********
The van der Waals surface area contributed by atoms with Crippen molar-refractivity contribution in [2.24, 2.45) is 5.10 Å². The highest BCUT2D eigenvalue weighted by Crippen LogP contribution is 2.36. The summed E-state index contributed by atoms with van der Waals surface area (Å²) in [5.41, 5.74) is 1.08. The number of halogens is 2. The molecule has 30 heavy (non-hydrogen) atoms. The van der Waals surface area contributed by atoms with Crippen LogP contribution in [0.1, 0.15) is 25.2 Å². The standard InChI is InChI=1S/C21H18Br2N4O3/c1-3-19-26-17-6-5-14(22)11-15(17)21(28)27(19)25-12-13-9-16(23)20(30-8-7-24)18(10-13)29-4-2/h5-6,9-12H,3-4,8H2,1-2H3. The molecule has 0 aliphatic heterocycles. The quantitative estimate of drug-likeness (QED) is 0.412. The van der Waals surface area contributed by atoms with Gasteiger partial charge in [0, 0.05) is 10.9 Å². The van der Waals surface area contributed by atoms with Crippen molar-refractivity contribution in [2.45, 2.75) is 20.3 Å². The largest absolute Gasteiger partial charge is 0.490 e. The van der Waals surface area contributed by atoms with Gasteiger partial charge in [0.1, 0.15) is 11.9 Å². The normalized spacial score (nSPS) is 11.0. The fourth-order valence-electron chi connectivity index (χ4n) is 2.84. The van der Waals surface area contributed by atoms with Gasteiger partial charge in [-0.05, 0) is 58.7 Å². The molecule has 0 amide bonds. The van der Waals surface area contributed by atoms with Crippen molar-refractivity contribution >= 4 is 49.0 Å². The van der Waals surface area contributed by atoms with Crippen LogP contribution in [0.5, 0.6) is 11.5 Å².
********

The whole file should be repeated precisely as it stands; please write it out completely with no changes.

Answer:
The van der Waals surface area contributed by atoms with Crippen molar-refractivity contribution in [2.24, 2.45) is 5.10 Å². The highest BCUT2D eigenvalue weighted by Crippen LogP contribution is 2.36. The summed E-state index contributed by atoms with van der Waals surface area (Å²) in [5.41, 5.74) is 1.08. The number of halogens is 2. The molecule has 30 heavy (non-hydrogen) atoms. The van der Waals surface area contributed by atoms with Crippen LogP contribution in [0.1, 0.15) is 25.2 Å². The standard InChI is InChI=1S/C21H18Br2N4O3/c1-3-19-26-17-6-5-14(22)11-15(17)21(28)27(19)25-12-13-9-16(23)20(30-8-7-24)18(10-13)29-4-2/h5-6,9-12H,3-4,8H2,1-2H3. The molecule has 0 aliphatic heterocycles. The quantitative estimate of drug-likeness (QED) is 0.412. The van der Waals surface area contributed by atoms with Gasteiger partial charge in [0, 0.05) is 10.9 Å². The van der Waals surface area contributed by atoms with Crippen molar-refractivity contribution in [2.45, 2.75) is 20.3 Å². The largest absolute Gasteiger partial charge is 0.490 e. The van der Waals surface area contributed by atoms with Gasteiger partial charge in [0.1, 0.15) is 11.9 Å². The normalized spacial score (nSPS) is 11.0. The fourth-order valence-electron chi connectivity index (χ4n) is 2.84. The van der Waals surface area contributed by atoms with Gasteiger partial charge in [-0.05, 0) is 58.7 Å². The molecule has 0 amide bonds. The van der Waals surface area contributed by atoms with Crippen molar-refractivity contribution >= 4 is 49.0 Å². The van der Waals surface area contributed by atoms with Crippen LogP contribution in [0.5, 0.6) is 11.5 Å².